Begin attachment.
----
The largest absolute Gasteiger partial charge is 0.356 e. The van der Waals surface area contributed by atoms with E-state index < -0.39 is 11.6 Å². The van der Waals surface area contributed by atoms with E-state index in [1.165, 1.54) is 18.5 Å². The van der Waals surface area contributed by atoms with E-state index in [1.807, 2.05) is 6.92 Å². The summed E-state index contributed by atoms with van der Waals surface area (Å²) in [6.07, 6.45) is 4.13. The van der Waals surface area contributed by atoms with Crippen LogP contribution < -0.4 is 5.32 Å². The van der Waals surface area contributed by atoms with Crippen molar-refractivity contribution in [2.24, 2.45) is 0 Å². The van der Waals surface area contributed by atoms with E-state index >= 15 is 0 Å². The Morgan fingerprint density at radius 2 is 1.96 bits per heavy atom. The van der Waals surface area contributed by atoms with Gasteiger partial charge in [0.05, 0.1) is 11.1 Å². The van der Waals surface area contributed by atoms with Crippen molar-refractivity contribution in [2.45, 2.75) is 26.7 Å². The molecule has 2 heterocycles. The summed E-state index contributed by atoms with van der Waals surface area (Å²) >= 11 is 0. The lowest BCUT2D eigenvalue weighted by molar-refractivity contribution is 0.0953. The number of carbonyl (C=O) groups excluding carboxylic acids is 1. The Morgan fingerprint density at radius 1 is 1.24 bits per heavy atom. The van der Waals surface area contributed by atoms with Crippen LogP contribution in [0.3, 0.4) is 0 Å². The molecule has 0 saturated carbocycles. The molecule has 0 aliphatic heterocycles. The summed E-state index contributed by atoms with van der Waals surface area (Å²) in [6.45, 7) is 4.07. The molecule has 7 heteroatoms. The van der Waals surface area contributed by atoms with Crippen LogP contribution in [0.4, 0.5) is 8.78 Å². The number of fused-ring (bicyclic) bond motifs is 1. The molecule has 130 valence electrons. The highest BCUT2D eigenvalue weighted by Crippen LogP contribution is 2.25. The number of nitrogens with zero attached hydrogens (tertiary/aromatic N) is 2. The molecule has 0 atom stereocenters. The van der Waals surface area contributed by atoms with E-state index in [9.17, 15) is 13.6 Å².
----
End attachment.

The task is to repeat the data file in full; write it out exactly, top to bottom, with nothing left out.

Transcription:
The largest absolute Gasteiger partial charge is 0.356 e. The van der Waals surface area contributed by atoms with E-state index < -0.39 is 11.6 Å². The van der Waals surface area contributed by atoms with E-state index in [1.165, 1.54) is 18.5 Å². The van der Waals surface area contributed by atoms with E-state index in [1.807, 2.05) is 6.92 Å². The summed E-state index contributed by atoms with van der Waals surface area (Å²) in [6.07, 6.45) is 4.13. The van der Waals surface area contributed by atoms with Crippen LogP contribution < -0.4 is 5.32 Å². The van der Waals surface area contributed by atoms with Crippen molar-refractivity contribution in [2.24, 2.45) is 0 Å². The van der Waals surface area contributed by atoms with E-state index >= 15 is 0 Å². The Morgan fingerprint density at radius 2 is 1.96 bits per heavy atom. The van der Waals surface area contributed by atoms with Gasteiger partial charge in [0.05, 0.1) is 11.1 Å². The van der Waals surface area contributed by atoms with Crippen molar-refractivity contribution in [2.45, 2.75) is 26.7 Å². The molecule has 2 heterocycles. The summed E-state index contributed by atoms with van der Waals surface area (Å²) >= 11 is 0. The lowest BCUT2D eigenvalue weighted by molar-refractivity contribution is 0.0953. The number of carbonyl (C=O) groups excluding carboxylic acids is 1. The Morgan fingerprint density at radius 1 is 1.24 bits per heavy atom. The van der Waals surface area contributed by atoms with Crippen LogP contribution in [0.3, 0.4) is 0 Å². The molecule has 0 saturated carbocycles. The molecule has 0 aliphatic heterocycles. The summed E-state index contributed by atoms with van der Waals surface area (Å²) in [6.45, 7) is 4.07. The molecule has 7 heteroatoms. The van der Waals surface area contributed by atoms with Crippen LogP contribution in [0.4, 0.5) is 8.78 Å². The number of fused-ring (bicyclic) bond motifs is 1. The molecule has 130 valence electrons. The highest BCUT2D eigenvalue weighted by Crippen LogP contribution is 2.25. The number of nitrogens with zero attached hydrogens (tertiary/aromatic N) is 2. The molecule has 0 atom stereocenters. The van der Waals surface area contributed by atoms with E-state index in [9.17, 15) is 13.6 Å².